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12 April 2020updated 09 Sep 2021 3:26pm

Coronavirus is a moment to change our way of life

The disease is a warning of our collective and individual fragility – we must show greater compassion towards the planet and to each other. 

By Matthew Stadlen

The clock has been ticking for longer than most of us cared to acknowledge. Most of us knew we risked our futures with the relentlessness with which we were harming the planet. But grasping something intellectually is very different from understanding something emotionally.

Plato identified in the Protagoras that we often give undue weight to the prospect of immediate gratification, to the detriment of a more distant but more significant good. We are, most of us, blinded – I’d argue wilfully so – by the trappings of our lifestyles. We prioritise travel, meat eating, convenience and money over our long-term safety and security. Coronavirus isn’t itself about climate change, but it is an arrogance-shredding, hubris-busting warning to us all of our communal and individual fragility in the face of life-and-death challenges. 

As millions of us first applauded the brave healthcare workers on the front line in the struggle against this virus, and our cheers rang out above the rooftops, tears began to fill my eyes. It was a reminder of what is best in us; a reminder that we are and can be a society and that there are many among us who put others first. Most, if not all of us, have an instinct for what is good and can recognise human kindness when we witness it. Most, if not all of us, are capable of it ourselves. But the great sweep of modern society, certainly in the West, is built, at least in part, on false foundations and the worship of false gods.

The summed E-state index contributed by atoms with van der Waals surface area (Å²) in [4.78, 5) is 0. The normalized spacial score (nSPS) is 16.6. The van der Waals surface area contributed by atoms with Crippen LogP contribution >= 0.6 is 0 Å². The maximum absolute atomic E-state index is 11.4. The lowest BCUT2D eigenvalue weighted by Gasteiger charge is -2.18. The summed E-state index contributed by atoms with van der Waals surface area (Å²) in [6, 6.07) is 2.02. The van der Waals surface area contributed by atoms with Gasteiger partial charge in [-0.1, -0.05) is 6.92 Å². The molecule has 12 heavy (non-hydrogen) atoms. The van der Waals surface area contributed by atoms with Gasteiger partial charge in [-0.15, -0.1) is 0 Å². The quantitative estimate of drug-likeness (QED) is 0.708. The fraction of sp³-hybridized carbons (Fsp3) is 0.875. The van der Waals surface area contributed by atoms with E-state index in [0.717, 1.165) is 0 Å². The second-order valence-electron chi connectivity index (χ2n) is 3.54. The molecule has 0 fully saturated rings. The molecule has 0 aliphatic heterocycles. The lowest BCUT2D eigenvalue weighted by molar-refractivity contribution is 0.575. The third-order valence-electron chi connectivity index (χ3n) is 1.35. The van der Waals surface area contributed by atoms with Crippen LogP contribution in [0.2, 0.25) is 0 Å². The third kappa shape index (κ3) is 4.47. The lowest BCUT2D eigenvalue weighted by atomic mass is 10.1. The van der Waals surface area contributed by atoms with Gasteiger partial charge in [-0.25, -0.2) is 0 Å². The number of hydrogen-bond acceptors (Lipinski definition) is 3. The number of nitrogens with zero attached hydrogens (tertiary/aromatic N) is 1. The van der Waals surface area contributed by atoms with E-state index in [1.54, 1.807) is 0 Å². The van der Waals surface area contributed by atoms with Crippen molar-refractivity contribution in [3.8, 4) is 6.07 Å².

It’s a set-up that promotes a laziness of the imagination, selfishness, greed, protectiveness of what we already have and covetousness of what we don’t yet have. These drivers are built into the capitalist system and enhanced by the exhausting promotion of a #Me culture on social media. The trauma of coronavirus has exposed the short-sightedness of these counter-values. As others have long since pointed out, it feels as though we have all been sent to our rooms to reflect on what we are doing to our planet; not to mention how we treat each other and the other species with which we share it. We are learning, as one writer put it, that we are only as healthy as our neighbour. We are, right across the world, far more thoroughly interconnected than we adequately appreciated. 

Generations that have never experienced the hardship and horrors of war have, overnight, been suddenly and savagely shocked out of a rigid complacency. We have been forced onto our sofas and into recognising how vulnerable we are as individuals, as businesses, as political systems and as a species. Now that we can kill each other simply by breathing, the act that keeps us alive, we cannot ignore the risks we face. Of course, as Emily Maitlis has observed on Newsnight, those with least will typically be hardest hit, but the virus doesn’t respect borders, nor many of the distinctions between rich and poor. The suffering is unquantifiable. Try to imagine your way into homes across the country struck by illness, bereavement, fear, anxiety and depression, by hopes dashed, IVF treatment interrupted, businesses crushed and livelihoods wrecked. As I type, another siren fills the air in the largely empty streets outside.